Since a US Energy Information Administration (EIA) report announced in 2011 that Argentina had some of the world’s biggest shale oil and gas reserves, the dream of prosperity has been on the minds of many people in this South American nation where nearly a third of the population lives in poverty.
Earl Hatley, a descendant of the Cherokee/Delaware tribe, has witnessed the consequences of using hydraulic fracturing or “fracking” on his native land to produce shale gas.
The emergence of fracking has modified the global market for fossil fuels. But the plunge in oil prices has diluted the effect, in a struggle that experts in the United States believe conventional producers could win in the next decade.
U.S. activist Vera Scroggins has been sued five times by the oil industry, and since October 2013 she has faced a restraining order banning her from any properties owned or leased by one of the biggest players in Pennsylvania’s natural gas rush, Cabot Oil & Gas Corporation.
“People don’t know what ‘fracking’ is and there is little concern about the issue because it’s not visible yet,” said Gabino Vicente, a delegate of one of the municipalities in southern Mexico where exploration for unconventional gas is forging ahead.
Thousands of people in Spain have organised to protest the introduction of “fracking” – a controversial technique that involves pumping water, chemicals and sand at high pressure into shale rock to release gas and oil.
Unconventional oil and gas reserves in Vaca Muerta in southwest Argentina hold out the promise of energy self-sufficiency and development for the country. But the fracking technique used to extract this treasure from underground rocks could be used at a huge cost.
Production here has skyrocketed so fast that for now the installations of the YPF oil company at the Loma Campana deposit in southwest Argentina are a jumble of interconnected shipping containers.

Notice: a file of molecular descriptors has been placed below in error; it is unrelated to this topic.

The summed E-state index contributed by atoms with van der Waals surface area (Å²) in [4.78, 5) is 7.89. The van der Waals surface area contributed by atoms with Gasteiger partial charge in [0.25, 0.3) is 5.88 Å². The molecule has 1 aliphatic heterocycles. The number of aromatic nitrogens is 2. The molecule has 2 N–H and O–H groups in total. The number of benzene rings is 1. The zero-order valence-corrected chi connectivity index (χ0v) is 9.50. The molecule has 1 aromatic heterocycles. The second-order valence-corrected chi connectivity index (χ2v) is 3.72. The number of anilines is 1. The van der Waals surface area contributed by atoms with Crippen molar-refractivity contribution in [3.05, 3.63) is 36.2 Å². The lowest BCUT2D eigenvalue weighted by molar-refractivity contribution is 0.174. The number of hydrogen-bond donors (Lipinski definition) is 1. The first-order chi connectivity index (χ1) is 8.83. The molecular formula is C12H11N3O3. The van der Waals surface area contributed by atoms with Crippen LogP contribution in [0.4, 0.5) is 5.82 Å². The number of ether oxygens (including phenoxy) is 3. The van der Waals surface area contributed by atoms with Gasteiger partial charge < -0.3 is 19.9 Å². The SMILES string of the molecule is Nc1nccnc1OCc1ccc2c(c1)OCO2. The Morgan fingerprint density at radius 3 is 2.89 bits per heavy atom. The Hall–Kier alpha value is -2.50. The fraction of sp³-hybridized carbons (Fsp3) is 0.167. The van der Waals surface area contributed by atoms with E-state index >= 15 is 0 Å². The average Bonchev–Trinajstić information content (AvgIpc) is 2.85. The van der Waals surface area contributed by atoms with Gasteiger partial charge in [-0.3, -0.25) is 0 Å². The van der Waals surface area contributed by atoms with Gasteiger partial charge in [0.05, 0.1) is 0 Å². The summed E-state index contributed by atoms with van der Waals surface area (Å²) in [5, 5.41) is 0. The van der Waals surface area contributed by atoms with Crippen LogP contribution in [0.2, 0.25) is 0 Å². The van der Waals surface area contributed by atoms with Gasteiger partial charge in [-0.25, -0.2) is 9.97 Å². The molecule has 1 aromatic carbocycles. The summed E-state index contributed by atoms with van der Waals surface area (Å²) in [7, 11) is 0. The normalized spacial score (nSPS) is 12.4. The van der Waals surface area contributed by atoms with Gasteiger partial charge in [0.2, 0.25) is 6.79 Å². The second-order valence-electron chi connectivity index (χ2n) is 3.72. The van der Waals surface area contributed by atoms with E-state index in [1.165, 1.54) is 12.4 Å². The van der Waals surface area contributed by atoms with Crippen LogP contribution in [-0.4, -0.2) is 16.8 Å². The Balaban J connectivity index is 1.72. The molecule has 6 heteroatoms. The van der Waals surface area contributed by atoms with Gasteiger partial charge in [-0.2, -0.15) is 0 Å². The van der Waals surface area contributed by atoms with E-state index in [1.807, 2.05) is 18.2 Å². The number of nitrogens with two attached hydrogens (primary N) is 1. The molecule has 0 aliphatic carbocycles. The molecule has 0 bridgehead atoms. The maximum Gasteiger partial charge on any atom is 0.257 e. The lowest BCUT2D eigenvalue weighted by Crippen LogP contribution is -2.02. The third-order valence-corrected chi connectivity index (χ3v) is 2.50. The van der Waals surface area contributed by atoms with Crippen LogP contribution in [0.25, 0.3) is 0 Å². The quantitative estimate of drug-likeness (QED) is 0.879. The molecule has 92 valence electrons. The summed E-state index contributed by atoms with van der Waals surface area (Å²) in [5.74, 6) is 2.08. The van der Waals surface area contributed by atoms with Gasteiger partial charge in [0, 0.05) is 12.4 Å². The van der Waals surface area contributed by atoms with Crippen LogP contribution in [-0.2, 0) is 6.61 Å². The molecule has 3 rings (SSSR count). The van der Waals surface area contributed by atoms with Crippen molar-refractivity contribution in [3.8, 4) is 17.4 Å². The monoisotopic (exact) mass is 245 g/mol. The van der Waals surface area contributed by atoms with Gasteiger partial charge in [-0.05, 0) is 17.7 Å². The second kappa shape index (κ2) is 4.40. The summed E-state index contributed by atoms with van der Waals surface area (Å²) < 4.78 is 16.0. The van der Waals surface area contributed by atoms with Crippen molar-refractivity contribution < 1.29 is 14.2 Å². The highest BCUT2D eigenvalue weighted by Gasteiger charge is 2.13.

After a two-year referendum campaign, Scots are finally voting Thursday on whether their country will regain its independence after more than 300 years of “marriage” with England.
The world’s last remaining forest wilderness is rapidly being lost – and much of this is taking place in Canada, not in Brazil or Indonesia where deforestation has so far made the headlines.
The new legal framework for Mexico’s oil industry has not placed controls on the use of harmful chemicals in the extraction of unconventional fossil fuels, and environmentalists and experts fear their consumption will increase in an industry that is opening up to private capital.
In April 2004, Argentina began to steadily cut natural gas exports to neighbouring Chile, triggering a major energy crisis and revealing structural problems in this vital sector.
Scientists warn that large-scale fracking for shale gas planned by Mexico’s oil company Pemex will cause a surge in seismic activity in northern Mexico, an area already prone to quakes.
A controversial new certification process that could cover a significant portion of the U.S. oil-and-gas “fracking” industry began accepting applications on Tuesday, indicating the formal start of an initiative that has the backing of some key industry players and some environmentalists – but by no means all of either.
The Terra 123 oil and gas well in the southeastern Mexican state of Tabasco was in flames since late October, just 1.5 km from a community of 1,500 Oxiacaque indigenous villagers, who were never evacuated.